When clocks struck midnight on New Year’s Eve in Spain and Latin America, many revelers were too busy to pop champagne, set off fireworks, or kiss their spouse. Instead, they’re stuffing 12 green grapes in their mouths — an attempt to ward off bad luck in the new year.
In Cuenca, it was hard to miss the grape vendors circulating among the crowd in the hours before midnight. Although the grape-eating tradition is not as well-known as jumping three times over burning monigotes or wearing yellow underwear, it plays an important role among locals in preparing for a successful new year.
A common story traces the tradition of the twelve lucky grapes, or uvas de la suerte, to grape farmers in Alicante, Spain, who cannily suggested the idea when they had a surplus harvest to unload in the early 1900s. But according to food writer Jeff Koehler, newspaper articles about the tradition from the 1880s suggest it developed from Madrid’s bourgeoisie copying the French custom of drinking champagne and eating grapes on New Year’s Eve.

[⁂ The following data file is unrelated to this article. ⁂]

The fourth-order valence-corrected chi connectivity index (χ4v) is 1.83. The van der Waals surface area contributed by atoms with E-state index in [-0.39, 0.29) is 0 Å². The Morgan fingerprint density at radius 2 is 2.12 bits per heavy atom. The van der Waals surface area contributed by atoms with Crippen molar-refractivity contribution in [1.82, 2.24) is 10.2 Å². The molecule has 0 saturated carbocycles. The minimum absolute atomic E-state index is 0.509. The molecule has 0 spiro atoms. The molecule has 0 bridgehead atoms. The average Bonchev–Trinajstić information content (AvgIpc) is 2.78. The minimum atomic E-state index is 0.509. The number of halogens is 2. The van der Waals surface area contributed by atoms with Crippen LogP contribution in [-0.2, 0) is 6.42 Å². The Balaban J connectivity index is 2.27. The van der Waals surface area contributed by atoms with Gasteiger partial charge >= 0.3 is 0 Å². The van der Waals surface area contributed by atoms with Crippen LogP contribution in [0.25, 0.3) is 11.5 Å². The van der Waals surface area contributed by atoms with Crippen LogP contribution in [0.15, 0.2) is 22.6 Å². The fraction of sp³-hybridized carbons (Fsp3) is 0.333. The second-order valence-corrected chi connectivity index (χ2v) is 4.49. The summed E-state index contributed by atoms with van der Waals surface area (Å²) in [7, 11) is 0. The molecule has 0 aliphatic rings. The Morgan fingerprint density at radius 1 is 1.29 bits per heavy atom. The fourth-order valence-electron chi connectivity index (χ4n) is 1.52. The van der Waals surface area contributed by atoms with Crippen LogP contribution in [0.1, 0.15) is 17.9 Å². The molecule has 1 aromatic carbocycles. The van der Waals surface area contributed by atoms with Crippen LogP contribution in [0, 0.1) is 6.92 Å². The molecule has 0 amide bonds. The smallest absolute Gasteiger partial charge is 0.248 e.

Either way, Spanish tradition eventually became a superstition that spread to Central and South America. Eating one grape at each of midnight’s 12 clock chimes guarantees you a lucky year — if and only if you simultaneously ruminate on their significance. (Each grape represents an upcoming month.) If you fail to conscientiously finish your grapes by the time the clock stops chiming, you’ll face misfortune in the new year.
In Ecuador, an equally common explanation for the tradition is that the 12 grapes represent the months of the new year.
Superstitions tend to be specific, and uvas de la suerte is no different. Most Spaniards eat white Aledo grapes, which farmers in Alicante, Spain, protect from the sun, birds, and other pests by tying paper bags around as they grow. This process, which slows the grapes’ development and allows them to grow a finer skin, produces a grape that’s soft, ripe, and ready to be sold in twelve-packs in December. Now isn’t that lucky?
Credit: Atlas Obscura